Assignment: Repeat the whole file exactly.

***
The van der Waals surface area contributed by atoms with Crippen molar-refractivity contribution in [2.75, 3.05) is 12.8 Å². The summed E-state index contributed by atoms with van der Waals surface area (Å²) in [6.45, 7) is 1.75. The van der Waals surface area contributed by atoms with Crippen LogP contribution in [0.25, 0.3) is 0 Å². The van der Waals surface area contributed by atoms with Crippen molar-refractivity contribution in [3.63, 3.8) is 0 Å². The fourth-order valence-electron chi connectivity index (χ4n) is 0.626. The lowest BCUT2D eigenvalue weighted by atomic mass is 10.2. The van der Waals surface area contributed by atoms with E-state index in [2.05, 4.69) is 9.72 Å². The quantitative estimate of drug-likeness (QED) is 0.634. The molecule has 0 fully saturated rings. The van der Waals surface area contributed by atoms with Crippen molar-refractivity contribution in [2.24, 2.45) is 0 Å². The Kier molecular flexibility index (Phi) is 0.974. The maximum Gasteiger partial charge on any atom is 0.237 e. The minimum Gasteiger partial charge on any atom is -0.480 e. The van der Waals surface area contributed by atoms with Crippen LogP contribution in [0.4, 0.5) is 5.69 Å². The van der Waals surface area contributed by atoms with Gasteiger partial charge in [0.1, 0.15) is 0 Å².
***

The van der Waals surface area contributed by atoms with Crippen molar-refractivity contribution in [2.75, 3.05) is 12.8 Å². The summed E-state index contributed by atoms with van der Waals surface area (Å²) in [6.45, 7) is 1.75. The van der Waals surface area contributed by atoms with Crippen LogP contribution in [0.25, 0.3) is 0 Å². The van der Waals surface area contributed by atoms with Crippen molar-refractivity contribution in [3.63, 3.8) is 0 Å². The fourth-order valence-electron chi connectivity index (χ4n) is 0.626. The lowest BCUT2D eigenvalue weighted by atomic mass is 10.2. The van der Waals surface area contributed by atoms with E-state index in [2.05, 4.69) is 9.72 Å². The quantitative estimate of drug-likeness (QED) is 0.634. The molecule has 0 fully saturated rings. The van der Waals surface area contributed by atoms with Crippen molar-refractivity contribution in [2.24, 2.45) is 0 Å². The Kier molecular flexibility index (Phi) is 0.974. The maximum Gasteiger partial charge on any atom is 0.237 e. The minimum Gasteiger partial charge on any atom is -0.480 e. The van der Waals surface area contributed by atoms with Crippen LogP contribution in [0.4, 0.5) is 5.69 Å². The van der Waals surface area contributed by atoms with Gasteiger partial charge in [0.1, 0.15) is 0 Å².